Spring safety tips

[Try not to let it bug you.]

The warm Spring air has beckoned hordes of Portlanders onto their bikes. I’ve heard reports of bike congestion on the bridges and I think its safe to say we’ll see more people than ever on bikes this year. With more bikes on the road, I thought it would be a good time to suggest some good bike safety resources I’ve come across recently.

Joe’s Secrets
My compatriot Joe Travers, from the excellent Biking Toronto blog, recently wrote a great series called “Secrets to Cycling in Traffic”. Here they are:

Guest column on Blue Oregon
Jeff Alworth wrote a great article called The (Five Golden) Rules of the Road on the Blue Oregon blog. Here’s his rules (I also recommend reading the good comments):

    1. That guy in the car/truck/SUV is not evil.
    2. Cars and trucks are much larger than bikes, and will tend to win physical encounters.
    3. That guy on the bike isn’t evil.
    4. Rage tends to worsen our lives, not improve them.
    5. Do unto other drivers as you would have them do unto you.

Book Recommendation
And finally, a book recommendation. The Art of Urban Cycling: Lessons from the Street. Written by Robert Hurst, this is the most intelligent and detailed book on the subject I’ve ever come across. Find it at your local library.

Remember, it doesn’t matter who’s wrong or right, or what the law says people should do. All that matters is your safety. So read up, ride safe, and have fun.

[Feel free to share your own tips and links in the comments.]

Jonathan Maus (Publisher/Editor)

Jonathan Maus (Publisher/Editor)

Founder of BikePortland (in 2005). Father of three. North Portlander. Basketball lover. Car owner and driver. If you have questions or feedback about this site or my work, feel free to contact me at @jonathan_maus on Twitter, via email at maus.jonathan@gmail.com, or phone/text at 503-706-8804. Also, if you read and appreciate this site, please become a supporter.

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Jessica Roberts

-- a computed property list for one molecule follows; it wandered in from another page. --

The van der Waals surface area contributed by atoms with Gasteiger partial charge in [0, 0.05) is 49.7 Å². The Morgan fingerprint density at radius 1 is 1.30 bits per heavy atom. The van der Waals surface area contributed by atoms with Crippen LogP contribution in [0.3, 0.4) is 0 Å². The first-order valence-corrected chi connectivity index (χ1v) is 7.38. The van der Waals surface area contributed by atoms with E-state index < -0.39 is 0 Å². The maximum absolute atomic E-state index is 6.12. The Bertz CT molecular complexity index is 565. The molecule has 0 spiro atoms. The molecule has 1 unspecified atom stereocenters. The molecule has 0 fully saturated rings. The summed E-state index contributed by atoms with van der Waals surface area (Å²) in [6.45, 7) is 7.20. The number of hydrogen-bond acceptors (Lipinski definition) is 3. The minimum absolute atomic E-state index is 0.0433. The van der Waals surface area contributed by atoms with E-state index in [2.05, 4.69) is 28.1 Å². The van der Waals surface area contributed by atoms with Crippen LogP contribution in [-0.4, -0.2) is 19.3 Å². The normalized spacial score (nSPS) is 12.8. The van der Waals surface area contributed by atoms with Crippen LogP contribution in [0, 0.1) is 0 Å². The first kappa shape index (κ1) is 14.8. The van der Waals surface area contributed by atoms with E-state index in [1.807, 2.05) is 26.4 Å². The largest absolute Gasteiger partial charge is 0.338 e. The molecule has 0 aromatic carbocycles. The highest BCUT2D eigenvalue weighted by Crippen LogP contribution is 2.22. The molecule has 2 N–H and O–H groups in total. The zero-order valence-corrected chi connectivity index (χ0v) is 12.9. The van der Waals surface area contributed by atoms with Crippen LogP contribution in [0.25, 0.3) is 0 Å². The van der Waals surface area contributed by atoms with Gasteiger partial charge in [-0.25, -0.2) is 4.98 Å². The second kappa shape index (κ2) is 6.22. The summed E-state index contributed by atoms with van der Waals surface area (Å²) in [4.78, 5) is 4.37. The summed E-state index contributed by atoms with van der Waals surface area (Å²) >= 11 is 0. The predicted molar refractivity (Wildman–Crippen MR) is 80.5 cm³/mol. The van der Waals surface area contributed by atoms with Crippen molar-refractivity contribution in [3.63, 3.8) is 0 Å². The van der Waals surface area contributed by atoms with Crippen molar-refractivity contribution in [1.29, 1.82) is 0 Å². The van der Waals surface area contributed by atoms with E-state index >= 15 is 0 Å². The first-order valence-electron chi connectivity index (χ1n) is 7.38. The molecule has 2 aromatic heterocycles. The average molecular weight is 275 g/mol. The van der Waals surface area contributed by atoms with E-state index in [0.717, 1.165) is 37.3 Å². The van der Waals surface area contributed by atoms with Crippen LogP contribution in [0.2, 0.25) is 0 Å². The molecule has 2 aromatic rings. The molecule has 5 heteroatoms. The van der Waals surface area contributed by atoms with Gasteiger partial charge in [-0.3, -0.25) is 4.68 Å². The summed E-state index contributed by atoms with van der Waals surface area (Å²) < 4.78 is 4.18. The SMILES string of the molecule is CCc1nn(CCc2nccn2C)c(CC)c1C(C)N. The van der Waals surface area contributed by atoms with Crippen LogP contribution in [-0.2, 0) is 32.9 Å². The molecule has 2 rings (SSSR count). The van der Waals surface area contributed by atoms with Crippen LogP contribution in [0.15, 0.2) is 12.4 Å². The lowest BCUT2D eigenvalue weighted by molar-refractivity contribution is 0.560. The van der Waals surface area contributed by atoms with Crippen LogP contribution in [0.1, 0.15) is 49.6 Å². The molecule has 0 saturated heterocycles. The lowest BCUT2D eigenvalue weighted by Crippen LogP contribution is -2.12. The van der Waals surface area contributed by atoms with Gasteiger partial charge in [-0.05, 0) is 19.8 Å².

17 years ago

My favorite biking book is Dave Glowacz’ Urban Bikers’ Tips and Tricks. He covers theft-proofing your bike, riding in normal clothes, self-defense on a bike, and lots of other stuff.

There’s also a chapter on biking smart in traffic that covers some of the more advanced situations people don’t “read” as dangerous when they’re just starting out (blind spots, turning conflicts, emergency stops).

There’s also this classic part where he tells you where NOT to ACCIDENTALLY hit a car windshield with your U-lock, since you wouldn’t want to BREAK it (p. 140).

They have this at the Multnomah County Library.

BTW, Dave works for the Chicagoland Bicycle Federation, one of my favorite bike groups in the country. He’s a really nice guy.

17 years ago

Here’s a few more links:

Good common sense riding and safety advice:

Good one page guides to Sharing the Road for Bicyclists and Motorists from the Maine Bicycle Coalition:

17 years ago

Great post Jonathan, and I’m glad to hear you like the Hurst book because it is one of my favorites too.

I like his four rules:

–Be ever vigilant
–Take responsibility for your own actions
–Expect mistakes, and don’t be angry when they happen
–Always choose your route based on the actual situation/weather/road conditions

One rule that I would add to those:

Measure yourself by what makes you angry.

Funny how all of these rules work off the bicycle too.

Ride on.


17 years ago

Hey bikers,
If you are coming up on the left, do the slow pokes (me) a favor and announce your intent. This is especially important on the bridges where we share tight spaces with pedestrians. Remember, it’s not when you get there, it’s how. I’d personally like to stay in one piece.

17 years ago

I second Alice. I cannot hear you when you are behind me and plan to pass. I may be slow, but I am getting faster every day and I behave in a predictable fashion. Please extend me the same courtesy.

john bloss
john bloss
17 years ago


I was reading this post and thought of the saying “great minds think alike” … I have just coincidentally read ART OF URBAN BIKING and agree it is a very readable and sensible guide. I have taken steps to set up a partnership between BTA and Powell’s online to provide a link to the book from BTA web site and a small portion of sales generated by the link will flow to BTA. So, thanks for early “cross promotion” I will advise you when BTA blog item and book link are in place.


the serrach
17 years ago

that guy in the suv who is on his phone and making a left turn with one hand…he MIGHT be evil. so watch out.